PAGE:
John Paul Carter
William Barclay tells the story of a servant who was sent to meet a train on which his master’s friend, an English nobleman, was supposed to arrive. The servant, who had never met the man, asked his master, “How will I recognize him?” To which his master replied, “He will be a tall man helping somebody.” What a description!
I thought of that story after seeing the excellent film version of Kathryn Stockett’s best-selling novel, The Help.
Set in Jackson, Miss., in 1962, the movie tells the story of three extraordinary women — Skeeter, a recent graduate of Ole Miss who aspires to be a writer, and two black maids, Aibileen and Minny. Unlikely partners in a clandestine project to make public the working conditions of black maids in southern households, their courage and determination forever changes a town and the way women — mothers, daughters, caregivers and friends — view and relate to one another.
The Help exposes the blatantly cruel and unjust treatment of black caregivers by their prejudiced, white employers in a caste system based on race. At the same time, it graphically portrays a destructive human trait that is at the heart of slavery and racism, but is as old as human history. Wendell Berry describes it as “our inordinate desire to be superior — not to some inferior or subject people — but to our own condition. We wish to rise above the sweat and bother of taking care of anything — of ourselves, of each other or of our country.”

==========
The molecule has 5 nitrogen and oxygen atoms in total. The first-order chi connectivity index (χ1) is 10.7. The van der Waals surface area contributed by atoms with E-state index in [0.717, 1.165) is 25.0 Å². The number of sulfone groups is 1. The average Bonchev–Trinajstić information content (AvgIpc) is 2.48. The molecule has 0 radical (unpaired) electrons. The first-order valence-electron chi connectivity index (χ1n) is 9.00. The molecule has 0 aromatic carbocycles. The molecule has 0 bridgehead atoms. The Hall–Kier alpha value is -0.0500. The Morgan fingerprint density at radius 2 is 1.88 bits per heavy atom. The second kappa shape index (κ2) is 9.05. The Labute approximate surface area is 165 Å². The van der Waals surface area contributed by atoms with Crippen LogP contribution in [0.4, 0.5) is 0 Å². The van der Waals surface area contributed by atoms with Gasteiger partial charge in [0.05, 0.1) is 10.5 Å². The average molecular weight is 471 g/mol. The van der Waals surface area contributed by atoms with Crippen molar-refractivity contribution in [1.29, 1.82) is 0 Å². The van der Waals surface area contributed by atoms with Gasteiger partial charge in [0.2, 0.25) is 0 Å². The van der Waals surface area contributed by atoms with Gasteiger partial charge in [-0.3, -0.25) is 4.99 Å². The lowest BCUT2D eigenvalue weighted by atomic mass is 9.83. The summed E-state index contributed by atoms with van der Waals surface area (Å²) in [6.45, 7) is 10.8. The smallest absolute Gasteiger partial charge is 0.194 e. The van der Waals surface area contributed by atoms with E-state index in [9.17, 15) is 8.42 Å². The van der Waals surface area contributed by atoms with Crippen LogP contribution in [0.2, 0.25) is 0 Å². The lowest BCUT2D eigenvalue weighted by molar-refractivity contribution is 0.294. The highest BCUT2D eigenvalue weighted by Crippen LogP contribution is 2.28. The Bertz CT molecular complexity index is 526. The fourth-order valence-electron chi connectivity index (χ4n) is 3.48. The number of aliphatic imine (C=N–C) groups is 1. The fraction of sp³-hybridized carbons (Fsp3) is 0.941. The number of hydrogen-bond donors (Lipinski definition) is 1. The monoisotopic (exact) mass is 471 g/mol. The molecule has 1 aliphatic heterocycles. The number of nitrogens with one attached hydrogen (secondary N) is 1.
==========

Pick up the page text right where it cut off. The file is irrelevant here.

As with the novel’s Hilley and her friends, there is in our society the pervasive belief there are kinds of labor that are beneath us. It causes us to strive for a lifestyle that can afford to hire others to take care of the menial tasks, the dirty work and the physical labor — often at less than a living wage. As a result, those who do such work are sometimes treated as second-class human beings.
In the movie, the tragedy went beyond what was happening to the black maids and extended to the relationship between their white employers and their children. Because the maids did almost all the caregiving for the children — changing, dressing, feeding, bathing, doctoring, playing, reading — the children became more bonded to the maids than to their own mothers. This diminished relationship between mother and child even continued into adulthood.
The lesson is clear that when we avoid the most basic kinds of labor, we weaken our essential relationships — with each other, ourselves, the earth and our maker. It is the menial (from the Latin: “household”), repeated over and over, that binds us to each other.
Facing those same attitudes and practices in his day, Jesus identified himself as “the help.” He told his followers that he “came not to be served, but to serve.” And on the night when he was betrayed, Jesus not only shared the bread and cup with his disciples, but also washed their feet.
By teaching and example, Jesus made it clear that to follow him is to join the ranks of “the help,” humbly serving each other and the world — not as second-class citizens, but as his “friends.”
In our search for wholeness, the doctor of Lambarene, Albert Schweitzer, points the way: “I don’t know what your destiny will be, but one thing I know: the only ones among you who will be really happy are those who will have sought and found how to serve.”
John Paul Carter’s “Notes from the Journey” appear in the Democrat’s Religion page on the second and fourth Fridays of each month. Carter, an ordained minister who attends Central Christian Church, may be contacted by writing him at 107 Bent Oak Road, Weatherford, 76086.